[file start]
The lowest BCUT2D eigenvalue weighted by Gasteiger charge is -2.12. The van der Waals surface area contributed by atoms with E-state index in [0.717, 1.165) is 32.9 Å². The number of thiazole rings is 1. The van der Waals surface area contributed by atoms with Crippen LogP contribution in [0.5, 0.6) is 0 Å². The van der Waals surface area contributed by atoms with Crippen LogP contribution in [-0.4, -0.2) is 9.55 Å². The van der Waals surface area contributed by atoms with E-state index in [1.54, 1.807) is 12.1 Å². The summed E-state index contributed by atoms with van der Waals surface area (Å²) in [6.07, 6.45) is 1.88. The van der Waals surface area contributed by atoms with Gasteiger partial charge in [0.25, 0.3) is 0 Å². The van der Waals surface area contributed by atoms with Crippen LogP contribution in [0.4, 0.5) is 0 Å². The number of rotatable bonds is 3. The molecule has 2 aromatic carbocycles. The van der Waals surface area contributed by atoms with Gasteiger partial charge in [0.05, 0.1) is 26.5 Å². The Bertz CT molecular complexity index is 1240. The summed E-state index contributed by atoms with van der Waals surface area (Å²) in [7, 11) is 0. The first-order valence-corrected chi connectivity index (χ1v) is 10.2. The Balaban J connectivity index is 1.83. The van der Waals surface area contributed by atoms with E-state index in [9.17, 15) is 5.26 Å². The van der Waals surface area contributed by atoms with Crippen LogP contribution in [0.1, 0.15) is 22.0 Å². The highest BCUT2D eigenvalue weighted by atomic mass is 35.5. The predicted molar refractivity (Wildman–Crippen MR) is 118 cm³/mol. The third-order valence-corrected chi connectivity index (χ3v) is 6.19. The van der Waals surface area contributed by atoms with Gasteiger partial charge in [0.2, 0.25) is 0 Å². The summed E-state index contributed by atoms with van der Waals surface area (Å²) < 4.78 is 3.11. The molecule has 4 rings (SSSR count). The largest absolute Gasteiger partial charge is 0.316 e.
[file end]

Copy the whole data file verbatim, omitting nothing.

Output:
The lowest BCUT2D eigenvalue weighted by Gasteiger charge is -2.12. The van der Waals surface area contributed by atoms with E-state index in [0.717, 1.165) is 32.9 Å². The number of thiazole rings is 1. The van der Waals surface area contributed by atoms with Crippen LogP contribution in [0.5, 0.6) is 0 Å². The van der Waals surface area contributed by atoms with Crippen LogP contribution in [-0.4, -0.2) is 9.55 Å². The van der Waals surface area contributed by atoms with E-state index in [1.54, 1.807) is 12.1 Å². The summed E-state index contributed by atoms with van der Waals surface area (Å²) in [6.07, 6.45) is 1.88. The van der Waals surface area contributed by atoms with Gasteiger partial charge in [0.25, 0.3) is 0 Å². The van der Waals surface area contributed by atoms with Crippen LogP contribution in [0.4, 0.5) is 0 Å². The number of rotatable bonds is 3. The molecule has 2 aromatic carbocycles. The van der Waals surface area contributed by atoms with Gasteiger partial charge in [0.05, 0.1) is 26.5 Å². The Bertz CT molecular complexity index is 1240. The summed E-state index contributed by atoms with van der Waals surface area (Å²) in [7, 11) is 0. The first-order valence-corrected chi connectivity index (χ1v) is 10.2. The Balaban J connectivity index is 1.83. The van der Waals surface area contributed by atoms with E-state index in [9.17, 15) is 5.26 Å². The van der Waals surface area contributed by atoms with Crippen LogP contribution in [0.1, 0.15) is 22.0 Å². The highest BCUT2D eigenvalue weighted by atomic mass is 35.5. The predicted molar refractivity (Wildman–Crippen MR) is 118 cm³/mol. The third-order valence-corrected chi connectivity index (χ3v) is 6.19. The van der Waals surface area contributed by atoms with Gasteiger partial charge in [0.2, 0.25) is 0 Å². The summed E-state index contributed by atoms with van der Waals surface area (Å²) < 4.78 is 3.11. The molecule has 4 rings (SSSR count). The largest absolute Gasteiger partial charge is 0.316 e.